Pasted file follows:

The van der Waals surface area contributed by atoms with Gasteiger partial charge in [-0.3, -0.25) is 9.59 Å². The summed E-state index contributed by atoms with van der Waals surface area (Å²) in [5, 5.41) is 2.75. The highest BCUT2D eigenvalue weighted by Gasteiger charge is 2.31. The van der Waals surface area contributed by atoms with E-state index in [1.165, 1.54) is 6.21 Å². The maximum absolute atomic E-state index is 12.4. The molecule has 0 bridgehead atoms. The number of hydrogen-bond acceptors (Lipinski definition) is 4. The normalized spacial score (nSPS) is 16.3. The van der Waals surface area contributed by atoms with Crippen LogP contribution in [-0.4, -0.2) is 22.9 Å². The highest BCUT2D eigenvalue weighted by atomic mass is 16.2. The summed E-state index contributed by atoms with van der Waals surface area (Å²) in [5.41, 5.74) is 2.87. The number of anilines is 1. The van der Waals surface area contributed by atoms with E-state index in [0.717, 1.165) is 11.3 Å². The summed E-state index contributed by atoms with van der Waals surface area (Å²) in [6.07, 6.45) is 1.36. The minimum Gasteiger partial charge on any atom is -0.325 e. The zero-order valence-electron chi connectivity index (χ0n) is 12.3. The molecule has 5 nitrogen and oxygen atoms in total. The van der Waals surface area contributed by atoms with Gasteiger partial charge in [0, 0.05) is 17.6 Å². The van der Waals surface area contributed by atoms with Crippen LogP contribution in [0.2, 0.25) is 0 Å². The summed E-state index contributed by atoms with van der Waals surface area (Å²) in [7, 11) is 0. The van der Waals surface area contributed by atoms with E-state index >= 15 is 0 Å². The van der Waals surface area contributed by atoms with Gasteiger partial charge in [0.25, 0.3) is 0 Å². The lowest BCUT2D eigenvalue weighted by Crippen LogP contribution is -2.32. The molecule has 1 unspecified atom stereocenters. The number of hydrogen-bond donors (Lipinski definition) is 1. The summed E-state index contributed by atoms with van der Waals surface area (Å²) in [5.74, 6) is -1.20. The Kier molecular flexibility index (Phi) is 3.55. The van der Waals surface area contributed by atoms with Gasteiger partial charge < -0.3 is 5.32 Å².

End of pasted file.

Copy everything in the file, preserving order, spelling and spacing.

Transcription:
The van der Waals surface area contributed by atoms with Gasteiger partial charge in [-0.3, -0.25) is 9.59 Å². The summed E-state index contributed by atoms with van der Waals surface area (Å²) in [5, 5.41) is 2.75. The highest BCUT2D eigenvalue weighted by Gasteiger charge is 2.31. The van der Waals surface area contributed by atoms with E-state index in [1.165, 1.54) is 6.21 Å². The maximum absolute atomic E-state index is 12.4. The molecule has 0 bridgehead atoms. The number of hydrogen-bond acceptors (Lipinski definition) is 4. The normalized spacial score (nSPS) is 16.3. The van der Waals surface area contributed by atoms with Crippen LogP contribution in [-0.4, -0.2) is 22.9 Å². The highest BCUT2D eigenvalue weighted by atomic mass is 16.2. The summed E-state index contributed by atoms with van der Waals surface area (Å²) in [5.41, 5.74) is 2.87. The number of anilines is 1. The van der Waals surface area contributed by atoms with E-state index in [0.717, 1.165) is 11.3 Å². The summed E-state index contributed by atoms with van der Waals surface area (Å²) in [6.07, 6.45) is 1.36. The minimum Gasteiger partial charge on any atom is -0.325 e. The zero-order valence-electron chi connectivity index (χ0n) is 12.3. The molecule has 5 nitrogen and oxygen atoms in total. The van der Waals surface area contributed by atoms with Gasteiger partial charge in [0, 0.05) is 17.6 Å². The van der Waals surface area contributed by atoms with Crippen LogP contribution in [0.2, 0.25) is 0 Å². The summed E-state index contributed by atoms with van der Waals surface area (Å²) in [7, 11) is 0. The van der Waals surface area contributed by atoms with E-state index >= 15 is 0 Å². The van der Waals surface area contributed by atoms with Gasteiger partial charge in [0.25, 0.3) is 0 Å². The lowest BCUT2D eigenvalue weighted by Crippen LogP contribution is -2.32. The molecule has 1 unspecified atom stereocenters. The number of hydrogen-bond donors (Lipinski definition) is 1. The summed E-state index contributed by atoms with van der Waals surface area (Å²) in [5.74, 6) is -1.20. The Kier molecular flexibility index (Phi) is 3.55. The van der Waals surface area contributed by atoms with Gasteiger partial charge < -0.3 is 5.32 Å².